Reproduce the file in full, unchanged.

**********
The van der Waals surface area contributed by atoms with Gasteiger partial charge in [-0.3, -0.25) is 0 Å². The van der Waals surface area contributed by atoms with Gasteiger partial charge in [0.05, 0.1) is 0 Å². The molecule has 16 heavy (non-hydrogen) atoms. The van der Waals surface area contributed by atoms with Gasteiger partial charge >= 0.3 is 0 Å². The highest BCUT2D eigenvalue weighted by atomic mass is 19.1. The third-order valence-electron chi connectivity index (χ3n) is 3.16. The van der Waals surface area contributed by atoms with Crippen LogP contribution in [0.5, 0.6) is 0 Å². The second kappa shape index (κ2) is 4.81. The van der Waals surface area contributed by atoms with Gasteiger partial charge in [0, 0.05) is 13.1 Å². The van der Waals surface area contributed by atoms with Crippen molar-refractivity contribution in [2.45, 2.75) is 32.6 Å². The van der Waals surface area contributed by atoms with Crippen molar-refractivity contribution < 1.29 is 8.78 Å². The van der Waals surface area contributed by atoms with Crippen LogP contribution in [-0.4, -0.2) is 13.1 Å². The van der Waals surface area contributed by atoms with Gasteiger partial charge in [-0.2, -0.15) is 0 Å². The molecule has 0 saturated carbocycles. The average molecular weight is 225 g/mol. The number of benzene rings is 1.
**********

The van der Waals surface area contributed by atoms with Gasteiger partial charge in [-0.3, -0.25) is 0 Å². The van der Waals surface area contributed by atoms with Gasteiger partial charge in [0.05, 0.1) is 0 Å². The molecule has 16 heavy (non-hydrogen) atoms. The van der Waals surface area contributed by atoms with Gasteiger partial charge >= 0.3 is 0 Å². The highest BCUT2D eigenvalue weighted by atomic mass is 19.1. The third-order valence-electron chi connectivity index (χ3n) is 3.16. The van der Waals surface area contributed by atoms with Crippen LogP contribution in [0.5, 0.6) is 0 Å². The second kappa shape index (κ2) is 4.81. The van der Waals surface area contributed by atoms with Gasteiger partial charge in [0, 0.05) is 13.1 Å². The van der Waals surface area contributed by atoms with Crippen molar-refractivity contribution in [2.45, 2.75) is 32.6 Å². The van der Waals surface area contributed by atoms with Crippen molar-refractivity contribution < 1.29 is 8.78 Å². The van der Waals surface area contributed by atoms with Crippen LogP contribution in [-0.4, -0.2) is 13.1 Å². The van der Waals surface area contributed by atoms with Gasteiger partial charge in [-0.2, -0.15) is 0 Å². The molecule has 0 saturated carbocycles. The average molecular weight is 225 g/mol. The number of benzene rings is 1.